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Words help KR survivors heal

Photo by Hong Menea/ Phnom Penh Post

Genocide survivor Pov Synoun (right) prays at the Choeung Ek killing fields yesterday.

Photo by Hong Menea/ Phnom Penh Post
Genocide survivor Pov Synoun (right) prays at the Choeung Ek killing fields yesterday.

Before yesterday, widow Pov Synoun, 54, was the only person who knew of the horrors she encountered under the Khmer Rouge regime.

Dressed in a traditional sampot and white blouse, the Pursat province native was stoic in recounting how the horrors she endured under the reg-ime continue to torment her through sleepless nights and distracted days.

“Even till this age, I still could not tell my story to anyone besides myself  . . .  so every suffering I had I’ve kept in my mind,” she said yesterday at a therapy session organised by the Transcultural Psychosocial Organisation, where, for the first time, Pov Synoun’s ordeal was recounted aloud.

As part of the unique initiative, TPO works with survivors of the regime to create “testimonies” of the harm inflicted on them. Testimonies are documented and read aloud in a group environment at  the conclusion of the short-term therapy.

In the cool dimness of the Sambour Meas pagoda, in Phnom Penh’s Meanchey dist-rict, Pov Synoun’s counsellor read her testimony in front of Khmer Rouge tribunal victims’ support staff, TPO staff and six other women who, like Pov Synoun, are civil parties in the tribunal’s Case 002.

Her composure during the public reading belied the ard-uous journey from silence to speaking out that began last Thursday, when she first met her counsellor at TPO.

The shock of having to systematically recall and relate her experiences led to strong physical and emotional reactions during the session, TPO technical adviser Mony Soth-ara said.

Pov Synoun had been fearful, intermittently crying and shouting, he said.

During her second session, he noted improvements.

“She was less emotional, but I noticed sometimes her body shook and her heart beat fas-ter. I would stop her from talking and ask her about something that made her happy, or we’d take a break,” he said.

During the third session, the last before the public reading, she had progressed to the point of being able to listen to, and approve, a record of her testimony, Mony Sothara said.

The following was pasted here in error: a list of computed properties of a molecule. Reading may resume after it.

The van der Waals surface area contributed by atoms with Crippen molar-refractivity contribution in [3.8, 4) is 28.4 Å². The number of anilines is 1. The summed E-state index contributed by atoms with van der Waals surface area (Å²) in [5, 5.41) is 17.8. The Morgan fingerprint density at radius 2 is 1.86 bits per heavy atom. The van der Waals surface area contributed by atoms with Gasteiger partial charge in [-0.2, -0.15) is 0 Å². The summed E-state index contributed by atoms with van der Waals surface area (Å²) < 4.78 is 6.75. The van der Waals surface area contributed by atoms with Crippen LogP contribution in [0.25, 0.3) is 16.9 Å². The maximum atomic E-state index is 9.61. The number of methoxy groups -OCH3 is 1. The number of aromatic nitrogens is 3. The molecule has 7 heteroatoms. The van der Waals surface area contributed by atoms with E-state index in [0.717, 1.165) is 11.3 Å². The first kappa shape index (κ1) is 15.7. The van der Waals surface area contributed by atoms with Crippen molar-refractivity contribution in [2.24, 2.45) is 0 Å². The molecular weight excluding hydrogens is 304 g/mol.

That record, which was read yesterday, recounts the teenage Pov Synoun’s forced marriage to a man she did not know and the violent threats by a Khmer Rouge soldier for the couple to consummate the union.

In her testimony, Pov Synoun describes how she witnessed her father being shot dead, Khmer Rouge soldiers marching her uncle away to kill him, and being told that her mother and brother had died in a bomb explosion.

The man she was forced to marry was also killed during the brutal regime.

According to TPO project manager Youn Sarath, this form of short-term “testimony Therapy” gives survivors a chance to heal psychologic-ally by transferring their experiences into a written record.

“The clients transfer their feelings and stories of the past into the document, and reading it out helps to recall the past experience, focus on their body sensations,” he said.

The counsellors, rather than the victims, read the testimonies as a way to empower the victims, Youn Sarath said.

“The past experience that the client went through is not just about the client having it and keeping it in their own selves, but that there are other people who care about them and support them,” he said.

Almost 100 survivors had undergone short-term test-imony therapy between 2009 and 2010, but this was the first time it had been conducted since then because of limited resources, Youn Sarath said at the testimonial reading.

In Cambodian culture, dealing with the past often meant avoiding talking about it, which deviated from healing from a psychological perspective, he added.

But in recent years, more people had been requesting psychological support, Youn Sarath said.  “This is one of the steps in breaking the sil-ence about discussing psychological [issues] in Cambodia,” he said.

Pov Synoun said she felt she had made crucial steps forward in being able to smile and talk to other people about her experiences, but there would still be a limit to how much she could share.

TPO will conduct follow-up sessions with Pov Synoun in the coming weeks to monitor her progress.

“I expect that I can be better, but I cannot cure my mind 100 per cent,” she said. “I think I will keep it with me until I pass away.”



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